“He had long sought an opportunity to tamper with some of Mr. Darnel’s servants, who could inform him of the place where Aurelia was confined; but there was not one about the family who could give him that satisfaction, for the persons who accompanied her remained as a watch upon her motions, and none of the other domestics were privy to the transaction. All attempts proving fruitless, he could no longer restrain his impatience, but throwing himself in the way of the uncle, upbraided him in such harsh terms, that a formal challenge ensued. They agreed to decide their difference without witnesses, and one morning, before sunrise, met on that very common where Mr. Greaves had saved the life of Aurelia. The first pistol was fired on each side without any effect, but Mr. Darnel’s second wounded the young squire in the flank; nevertheless, having a pistol in reserve, he desired his antagonist to ask his life. The other, instead of submitting, drew his sword, and Mr. Greaves, firing his piece into the air, followed his example. The contest then became very hot, though of short continuance. Darnel being disarmed at the first onset, our young squire gave him back the sword, which he was base enough to use a second time against his conqueror. Such an instance of repeated ingratitude and brutal ferocity divested Mr. Greaves of his temper and forbearance. He attacked Mr. Anthony with great fury, and at the first lunge ran him up to the hilt, at the same time seized with his left hand the shell of his enemy’s sword, which he broke in disdain. Mr. Darnel having fallen, the other immediately mounted his horse, which he had tied to a tree before the engagement, and, riding full speed to Ashenton, sent a surgeon to Anthony’s assistance. He afterwards ingenuously confessed all these particulars to his father, who was overwhelmed with consternation, for the wounds of Darnel were judged mortal; and, as no person had seen the particulars of the duel, Mr. Launcelot might have been convicted of murder.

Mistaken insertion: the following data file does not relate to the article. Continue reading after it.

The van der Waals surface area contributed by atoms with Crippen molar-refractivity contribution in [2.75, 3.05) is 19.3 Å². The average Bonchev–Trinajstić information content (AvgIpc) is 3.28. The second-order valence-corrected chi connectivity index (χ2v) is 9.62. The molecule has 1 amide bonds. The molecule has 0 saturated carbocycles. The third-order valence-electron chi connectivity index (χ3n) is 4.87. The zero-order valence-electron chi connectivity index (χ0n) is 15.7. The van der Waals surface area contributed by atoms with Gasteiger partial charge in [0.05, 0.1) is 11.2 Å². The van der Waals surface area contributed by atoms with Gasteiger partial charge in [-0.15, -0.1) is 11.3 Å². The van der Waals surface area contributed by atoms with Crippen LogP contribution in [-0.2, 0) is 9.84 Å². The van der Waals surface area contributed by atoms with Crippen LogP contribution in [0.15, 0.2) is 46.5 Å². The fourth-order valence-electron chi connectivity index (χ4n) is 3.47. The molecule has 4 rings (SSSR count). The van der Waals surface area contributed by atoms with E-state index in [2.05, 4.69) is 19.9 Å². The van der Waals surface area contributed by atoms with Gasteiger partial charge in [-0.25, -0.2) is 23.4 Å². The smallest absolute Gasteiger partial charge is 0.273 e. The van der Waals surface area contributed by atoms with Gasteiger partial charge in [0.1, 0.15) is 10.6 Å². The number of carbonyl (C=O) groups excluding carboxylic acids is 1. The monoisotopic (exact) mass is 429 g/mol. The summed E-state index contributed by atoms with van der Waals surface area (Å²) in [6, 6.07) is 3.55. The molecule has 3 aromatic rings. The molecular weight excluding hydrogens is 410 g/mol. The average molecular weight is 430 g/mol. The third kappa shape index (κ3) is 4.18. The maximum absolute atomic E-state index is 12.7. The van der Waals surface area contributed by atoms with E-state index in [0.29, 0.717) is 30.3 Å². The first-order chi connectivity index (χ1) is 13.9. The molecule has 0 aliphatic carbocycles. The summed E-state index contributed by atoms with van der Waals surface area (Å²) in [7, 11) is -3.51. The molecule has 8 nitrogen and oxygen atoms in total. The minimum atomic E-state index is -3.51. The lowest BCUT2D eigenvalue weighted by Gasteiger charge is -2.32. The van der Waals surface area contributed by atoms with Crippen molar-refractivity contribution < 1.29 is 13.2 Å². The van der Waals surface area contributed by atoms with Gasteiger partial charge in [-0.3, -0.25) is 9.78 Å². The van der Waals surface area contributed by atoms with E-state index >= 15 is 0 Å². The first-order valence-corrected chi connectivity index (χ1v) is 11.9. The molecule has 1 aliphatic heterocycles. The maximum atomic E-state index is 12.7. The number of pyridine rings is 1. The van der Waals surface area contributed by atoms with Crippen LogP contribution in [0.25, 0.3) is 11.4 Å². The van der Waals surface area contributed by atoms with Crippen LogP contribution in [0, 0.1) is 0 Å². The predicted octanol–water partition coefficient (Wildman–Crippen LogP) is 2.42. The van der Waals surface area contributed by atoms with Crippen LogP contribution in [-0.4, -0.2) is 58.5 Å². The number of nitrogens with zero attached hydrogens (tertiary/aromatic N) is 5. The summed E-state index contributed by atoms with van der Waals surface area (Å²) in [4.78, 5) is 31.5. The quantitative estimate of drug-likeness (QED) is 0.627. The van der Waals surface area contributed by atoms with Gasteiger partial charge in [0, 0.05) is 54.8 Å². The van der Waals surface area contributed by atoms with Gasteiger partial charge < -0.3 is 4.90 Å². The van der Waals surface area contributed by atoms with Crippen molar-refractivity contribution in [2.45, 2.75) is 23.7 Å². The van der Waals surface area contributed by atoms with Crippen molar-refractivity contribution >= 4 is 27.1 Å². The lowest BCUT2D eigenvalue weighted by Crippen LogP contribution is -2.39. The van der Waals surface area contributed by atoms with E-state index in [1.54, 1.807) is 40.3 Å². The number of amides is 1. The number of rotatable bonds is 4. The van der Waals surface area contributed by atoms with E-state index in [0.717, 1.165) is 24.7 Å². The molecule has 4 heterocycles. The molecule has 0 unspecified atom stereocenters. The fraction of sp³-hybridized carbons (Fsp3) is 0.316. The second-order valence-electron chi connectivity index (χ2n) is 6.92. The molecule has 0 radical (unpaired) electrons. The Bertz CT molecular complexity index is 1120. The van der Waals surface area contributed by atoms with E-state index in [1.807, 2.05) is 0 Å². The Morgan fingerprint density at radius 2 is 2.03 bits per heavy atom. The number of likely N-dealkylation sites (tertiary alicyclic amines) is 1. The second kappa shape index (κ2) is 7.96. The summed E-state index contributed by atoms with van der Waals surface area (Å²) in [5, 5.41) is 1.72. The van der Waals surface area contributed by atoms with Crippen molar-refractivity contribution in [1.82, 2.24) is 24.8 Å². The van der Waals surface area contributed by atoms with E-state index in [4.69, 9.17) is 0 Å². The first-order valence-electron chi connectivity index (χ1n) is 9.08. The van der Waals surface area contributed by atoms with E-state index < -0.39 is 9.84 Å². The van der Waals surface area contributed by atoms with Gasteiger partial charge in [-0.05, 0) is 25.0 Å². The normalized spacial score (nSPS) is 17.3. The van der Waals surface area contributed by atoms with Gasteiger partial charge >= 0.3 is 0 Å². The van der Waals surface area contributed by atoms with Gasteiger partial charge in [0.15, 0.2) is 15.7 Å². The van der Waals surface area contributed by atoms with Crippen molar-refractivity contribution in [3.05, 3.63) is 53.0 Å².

“On these considerations, before a warrant could be served upon him, the old knight, by dint of the most eager entreaties, accompanied with marks of horror and despair, prevailed upon his son to withdraw himself from the kingdom until such time as the storm should be overblown. Had his heart been unengaged, he would have chose to travel, but at this period, when his whole soul was engrossed, and so violently agitated by his passion for Aurelia, nothing but the fear of seeing the old gentleman run distracted would have induced him to desist from the pursuit of that young lady, far less quit the kingdom where she resided.

“Well then, gemmen, he repaired to Harwich, where he embarked for Holland, from whence he proceeded to Brussels, where he procured a passport from the French king, by virtue of which he travelled to Marseilles, and there took a tartan for Genoa. The first letter Sir Everhard received from him was dated at Florence. Meanwhile the surgeon’s prognostic was not altogether verified. Mr. Darnel did not die immediately of his wounds, but he lingered a long time, as it were in the arms of death, and even partly recovered, yet, in all probability, he will never be wholly restored to the enjoyment of his health, and is obliged every summer to attend the hot-well at Bristol. As his wounds began to heal, his hatred to Mr. Greaves seemed to revive with augmented violence, and he is now, if possible, more than ever determined against all reconciliation.